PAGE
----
Faulty Aerial or Antenna
While a lot of these issues may sound obvious, they’re definitely worth checking to help save you both time and money. In saying this, though, checking for a faulty antenna should be your last resort. This is because you’ll need to access the roof to do so.
Even if your aerials are all looking as they should be, there can still be an issue with them. There are factors to consider like an aerial installation that didn’t go to plan or even damage from water. Additionally, if you’ve had the same aerial for a long time it could be on its last legs.
Faulty Aerial Cable
If you have a TV aerial that’s mounted to the wall, you run the risk of there being a fault with the lead that connects the antenna socket to your TV. You may even have a low-quality factory made lead that can lose signal easily even if they’re not faulty or broken.
How to Fix Your TV Aerial
Now that we’ve covered a number of reasons why your TV aerial isn’t working, let’s take a look at the solutions:
Power Supply Unit or Amplifier is Switched Off
For this issue, simply plug it back in and make sure that you have the aerial output and input around the right way. It’s worth noting here that if you’ve been trying to retune your TV while the signal was off, then it’s likely you’ve lost any stored services from your TV.
Checking Your Aerial Cable
To fix this issue, look behind your TV to make sure that the aerial is properly in place. If it isn’t look for where it is loose and plug it in if you find it.
TV is on the Wrong Source or Input
To fix this issue, you’ll need to locate the button that switches inputs from one to another on your TV. It will usually be called ‘input’ or ‘source.’ Once you have found this, press it, and you will be shown a list of input selections to choose from. While there may be many options, the ones you want are DTV or TV. Click on either one of these, and they should take you back to where you need to be.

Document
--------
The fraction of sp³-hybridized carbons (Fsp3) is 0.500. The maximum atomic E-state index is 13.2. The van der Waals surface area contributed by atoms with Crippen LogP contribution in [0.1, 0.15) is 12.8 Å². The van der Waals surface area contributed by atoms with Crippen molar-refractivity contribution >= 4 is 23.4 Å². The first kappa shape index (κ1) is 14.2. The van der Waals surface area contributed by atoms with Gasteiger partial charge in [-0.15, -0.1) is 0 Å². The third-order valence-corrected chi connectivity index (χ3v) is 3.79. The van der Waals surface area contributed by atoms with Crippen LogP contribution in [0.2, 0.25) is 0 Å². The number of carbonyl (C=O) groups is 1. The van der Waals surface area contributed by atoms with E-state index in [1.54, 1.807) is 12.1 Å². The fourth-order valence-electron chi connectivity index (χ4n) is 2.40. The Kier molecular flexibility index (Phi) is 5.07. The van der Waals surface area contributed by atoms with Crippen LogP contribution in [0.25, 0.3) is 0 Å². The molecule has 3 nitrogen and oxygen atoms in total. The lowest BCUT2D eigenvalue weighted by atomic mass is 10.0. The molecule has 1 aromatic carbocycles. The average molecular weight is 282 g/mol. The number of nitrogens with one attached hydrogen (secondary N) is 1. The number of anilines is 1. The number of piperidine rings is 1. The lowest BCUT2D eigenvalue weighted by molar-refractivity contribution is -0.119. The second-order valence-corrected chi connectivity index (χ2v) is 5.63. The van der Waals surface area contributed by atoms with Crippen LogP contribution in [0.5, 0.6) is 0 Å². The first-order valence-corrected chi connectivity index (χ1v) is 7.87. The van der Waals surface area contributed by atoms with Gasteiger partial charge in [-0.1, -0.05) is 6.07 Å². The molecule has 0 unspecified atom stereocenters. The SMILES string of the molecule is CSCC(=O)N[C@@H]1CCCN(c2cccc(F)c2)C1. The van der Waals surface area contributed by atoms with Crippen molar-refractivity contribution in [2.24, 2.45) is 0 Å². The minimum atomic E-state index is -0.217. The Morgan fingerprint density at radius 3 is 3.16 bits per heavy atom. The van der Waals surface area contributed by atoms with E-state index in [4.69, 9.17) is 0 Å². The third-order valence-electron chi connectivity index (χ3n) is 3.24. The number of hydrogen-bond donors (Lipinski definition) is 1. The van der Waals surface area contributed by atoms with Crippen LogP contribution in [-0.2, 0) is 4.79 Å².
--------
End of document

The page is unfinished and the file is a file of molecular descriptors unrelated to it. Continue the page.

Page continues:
TV Requires a Tuning
The modern TV makes this an incredibly easy fix. All you need to do is find the tune menu on the TV and set this to ‘autotune’. It can then scan through all the local services and land on the right one for your TV and region. You may need to manually tune it if the autotune is picking up unreliable signals, but generally speaking, this should fix the issue.
Faulty Antenna or Aerial
For this fix, we recommend replacing the aerial. If you’re not sure what aerial to buy, do a bit of research online and remember that you will need to mount the new aerial accurately so that it corresponds with the transmitter being used.
Faulty Aerial Cable
We recommend fixing this issue by purchasing a high-quality cable that you can use to make your own aerial cable, so you don’t keep losing the signal. There are plenty of videos on YouTube that can help show you how to make your own high-quality aerial cable.
Luckily, with the growth of satellite TV and the increased demand for installation of Freesat dishes, it’s possible you can avoid these issues!